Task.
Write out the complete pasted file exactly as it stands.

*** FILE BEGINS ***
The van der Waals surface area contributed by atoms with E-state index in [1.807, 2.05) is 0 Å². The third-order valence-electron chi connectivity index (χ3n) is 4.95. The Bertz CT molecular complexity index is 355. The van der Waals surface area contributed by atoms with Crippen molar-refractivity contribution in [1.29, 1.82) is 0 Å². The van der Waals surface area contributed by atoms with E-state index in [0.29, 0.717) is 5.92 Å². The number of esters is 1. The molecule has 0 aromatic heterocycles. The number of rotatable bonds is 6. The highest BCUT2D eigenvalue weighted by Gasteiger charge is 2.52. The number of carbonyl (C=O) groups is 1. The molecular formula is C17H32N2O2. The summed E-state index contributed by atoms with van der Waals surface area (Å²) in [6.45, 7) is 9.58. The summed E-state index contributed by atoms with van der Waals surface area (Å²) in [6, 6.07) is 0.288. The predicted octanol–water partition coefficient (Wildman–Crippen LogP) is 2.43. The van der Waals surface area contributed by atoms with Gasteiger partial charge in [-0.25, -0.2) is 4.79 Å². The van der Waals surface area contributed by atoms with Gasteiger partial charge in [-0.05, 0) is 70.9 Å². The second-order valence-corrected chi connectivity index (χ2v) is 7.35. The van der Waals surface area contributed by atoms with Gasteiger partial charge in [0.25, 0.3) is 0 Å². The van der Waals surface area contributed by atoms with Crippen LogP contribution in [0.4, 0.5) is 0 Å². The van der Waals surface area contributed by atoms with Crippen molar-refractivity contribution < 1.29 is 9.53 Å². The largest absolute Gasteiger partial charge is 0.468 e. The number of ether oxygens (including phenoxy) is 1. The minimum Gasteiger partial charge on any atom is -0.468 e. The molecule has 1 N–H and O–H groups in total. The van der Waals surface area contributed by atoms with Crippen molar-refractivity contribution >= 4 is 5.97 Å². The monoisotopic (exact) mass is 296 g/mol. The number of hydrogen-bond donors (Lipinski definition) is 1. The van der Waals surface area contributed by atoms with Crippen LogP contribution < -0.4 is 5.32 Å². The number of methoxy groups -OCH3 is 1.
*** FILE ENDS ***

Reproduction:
The van der Waals surface area contributed by atoms with E-state index in [1.807, 2.05) is 0 Å². The third-order valence-electron chi connectivity index (χ3n) is 4.95. The Bertz CT molecular complexity index is 355. The van der Waals surface area contributed by atoms with Crippen molar-refractivity contribution in [1.29, 1.82) is 0 Å². The van der Waals surface area contributed by atoms with E-state index in [0.29, 0.717) is 5.92 Å². The number of esters is 1. The molecule has 0 aromatic heterocycles. The number of rotatable bonds is 6. The highest BCUT2D eigenvalue weighted by Gasteiger charge is 2.52. The number of carbonyl (C=O) groups is 1. The molecular formula is C17H32N2O2. The summed E-state index contributed by atoms with van der Waals surface area (Å²) in [6.45, 7) is 9.58. The summed E-state index contributed by atoms with van der Waals surface area (Å²) in [6, 6.07) is 0.288. The predicted octanol–water partition coefficient (Wildman–Crippen LogP) is 2.43. The van der Waals surface area contributed by atoms with Gasteiger partial charge in [-0.25, -0.2) is 4.79 Å². The van der Waals surface area contributed by atoms with Gasteiger partial charge in [-0.05, 0) is 70.9 Å². The second-order valence-corrected chi connectivity index (χ2v) is 7.35. The van der Waals surface area contributed by atoms with Gasteiger partial charge in [0.25, 0.3) is 0 Å². The van der Waals surface area contributed by atoms with Crippen LogP contribution in [0.4, 0.5) is 0 Å². The van der Waals surface area contributed by atoms with Crippen molar-refractivity contribution < 1.29 is 9.53 Å². The largest absolute Gasteiger partial charge is 0.468 e. The number of ether oxygens (including phenoxy) is 1. The minimum Gasteiger partial charge on any atom is -0.468 e. The molecule has 1 N–H and O–H groups in total. The van der Waals surface area contributed by atoms with Crippen molar-refractivity contribution >= 4 is 5.97 Å². The monoisotopic (exact) mass is 296 g/mol. The number of hydrogen-bond donors (Lipinski definition) is 1. The van der Waals surface area contributed by atoms with Crippen LogP contribution < -0.4 is 5.32 Å². The number of methoxy groups -OCH3 is 1.